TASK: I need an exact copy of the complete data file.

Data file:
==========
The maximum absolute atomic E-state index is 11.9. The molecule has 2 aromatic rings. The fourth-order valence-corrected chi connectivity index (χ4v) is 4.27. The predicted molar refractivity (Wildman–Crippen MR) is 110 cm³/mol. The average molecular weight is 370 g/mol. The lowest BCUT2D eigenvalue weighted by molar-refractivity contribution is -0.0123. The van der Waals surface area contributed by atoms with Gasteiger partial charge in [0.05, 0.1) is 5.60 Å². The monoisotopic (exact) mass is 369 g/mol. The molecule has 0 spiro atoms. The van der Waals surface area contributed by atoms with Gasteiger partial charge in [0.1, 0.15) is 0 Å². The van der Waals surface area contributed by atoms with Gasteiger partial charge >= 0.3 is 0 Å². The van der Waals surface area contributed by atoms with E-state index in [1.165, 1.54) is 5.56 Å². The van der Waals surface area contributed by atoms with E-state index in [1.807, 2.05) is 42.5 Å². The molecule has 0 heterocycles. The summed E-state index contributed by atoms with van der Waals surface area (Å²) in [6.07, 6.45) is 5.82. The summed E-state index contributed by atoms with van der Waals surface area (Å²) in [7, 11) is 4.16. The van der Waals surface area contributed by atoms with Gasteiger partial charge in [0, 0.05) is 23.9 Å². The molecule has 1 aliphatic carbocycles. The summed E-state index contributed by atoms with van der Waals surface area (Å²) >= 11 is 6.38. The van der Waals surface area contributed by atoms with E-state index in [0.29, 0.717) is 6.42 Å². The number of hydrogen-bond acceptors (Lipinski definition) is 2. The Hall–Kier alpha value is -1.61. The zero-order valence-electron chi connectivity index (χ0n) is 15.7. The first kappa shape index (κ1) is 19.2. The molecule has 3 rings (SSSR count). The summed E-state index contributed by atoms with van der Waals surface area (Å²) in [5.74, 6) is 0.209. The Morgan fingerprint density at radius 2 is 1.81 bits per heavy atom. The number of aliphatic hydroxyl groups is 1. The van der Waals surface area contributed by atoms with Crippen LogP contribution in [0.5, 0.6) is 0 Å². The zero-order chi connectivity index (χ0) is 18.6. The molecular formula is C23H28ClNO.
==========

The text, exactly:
The maximum absolute atomic E-state index is 11.9. The molecule has 2 aromatic rings. The fourth-order valence-corrected chi connectivity index (χ4v) is 4.27. The predicted molar refractivity (Wildman–Crippen MR) is 110 cm³/mol. The average molecular weight is 370 g/mol. The lowest BCUT2D eigenvalue weighted by molar-refractivity contribution is -0.0123. The van der Waals surface area contributed by atoms with Gasteiger partial charge in [0.05, 0.1) is 5.60 Å². The monoisotopic (exact) mass is 369 g/mol. The molecule has 0 spiro atoms. The van der Waals surface area contributed by atoms with Gasteiger partial charge in [0.1, 0.15) is 0 Å². The van der Waals surface area contributed by atoms with Gasteiger partial charge >= 0.3 is 0 Å². The van der Waals surface area contributed by atoms with E-state index in [1.165, 1.54) is 5.56 Å². The van der Waals surface area contributed by atoms with E-state index in [1.807, 2.05) is 42.5 Å². The molecule has 0 heterocycles. The summed E-state index contributed by atoms with van der Waals surface area (Å²) in [6.07, 6.45) is 5.82. The summed E-state index contributed by atoms with van der Waals surface area (Å²) in [7, 11) is 4.16. The van der Waals surface area contributed by atoms with Gasteiger partial charge in [0, 0.05) is 23.9 Å². The molecule has 1 aliphatic carbocycles. The summed E-state index contributed by atoms with van der Waals surface area (Å²) >= 11 is 6.38. The van der Waals surface area contributed by atoms with E-state index in [0.29, 0.717) is 6.42 Å². The number of hydrogen-bond acceptors (Lipinski definition) is 2. The Hall–Kier alpha value is -1.61. The zero-order valence-electron chi connectivity index (χ0n) is 15.7. The first kappa shape index (κ1) is 19.2. The molecule has 3 rings (SSSR count). The summed E-state index contributed by atoms with van der Waals surface area (Å²) in [5.74, 6) is 0.209. The Morgan fingerprint density at radius 2 is 1.81 bits per heavy atom. The number of aliphatic hydroxyl groups is 1. The van der Waals surface area contributed by atoms with Crippen LogP contribution in [0.5, 0.6) is 0 Å². The zero-order chi connectivity index (χ0) is 18.6. The molecular formula is C23H28ClNO.